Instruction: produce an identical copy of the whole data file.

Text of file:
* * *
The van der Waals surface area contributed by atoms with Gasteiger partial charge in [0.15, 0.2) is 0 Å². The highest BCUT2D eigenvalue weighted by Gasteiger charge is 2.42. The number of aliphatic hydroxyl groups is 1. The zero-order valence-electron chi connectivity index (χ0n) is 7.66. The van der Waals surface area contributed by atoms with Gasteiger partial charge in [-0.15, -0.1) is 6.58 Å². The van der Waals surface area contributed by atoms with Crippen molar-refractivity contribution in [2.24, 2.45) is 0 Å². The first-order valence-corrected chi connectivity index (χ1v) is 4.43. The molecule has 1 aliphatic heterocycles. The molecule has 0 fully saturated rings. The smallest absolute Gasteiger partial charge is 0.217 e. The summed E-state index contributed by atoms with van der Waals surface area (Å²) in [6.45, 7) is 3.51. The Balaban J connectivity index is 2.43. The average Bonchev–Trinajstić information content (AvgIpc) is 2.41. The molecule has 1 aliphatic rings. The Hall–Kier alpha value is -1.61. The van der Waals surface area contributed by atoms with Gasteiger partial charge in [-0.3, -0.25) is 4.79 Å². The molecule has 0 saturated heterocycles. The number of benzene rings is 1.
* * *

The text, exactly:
The van der Waals surface area contributed by atoms with Gasteiger partial charge in [0.15, 0.2) is 0 Å². The highest BCUT2D eigenvalue weighted by Gasteiger charge is 2.42. The number of aliphatic hydroxyl groups is 1. The zero-order valence-electron chi connectivity index (χ0n) is 7.66. The van der Waals surface area contributed by atoms with Gasteiger partial charge in [-0.15, -0.1) is 6.58 Å². The van der Waals surface area contributed by atoms with Crippen molar-refractivity contribution in [2.24, 2.45) is 0 Å². The first-order valence-corrected chi connectivity index (χ1v) is 4.43. The molecule has 1 aliphatic heterocycles. The molecule has 0 fully saturated rings. The smallest absolute Gasteiger partial charge is 0.217 e. The summed E-state index contributed by atoms with van der Waals surface area (Å²) in [6.45, 7) is 3.51. The Balaban J connectivity index is 2.43. The average Bonchev–Trinajstić information content (AvgIpc) is 2.41. The molecule has 1 aliphatic rings. The Hall–Kier alpha value is -1.61. The van der Waals surface area contributed by atoms with Gasteiger partial charge in [-0.3, -0.25) is 4.79 Å². The molecule has 0 saturated heterocycles. The number of benzene rings is 1.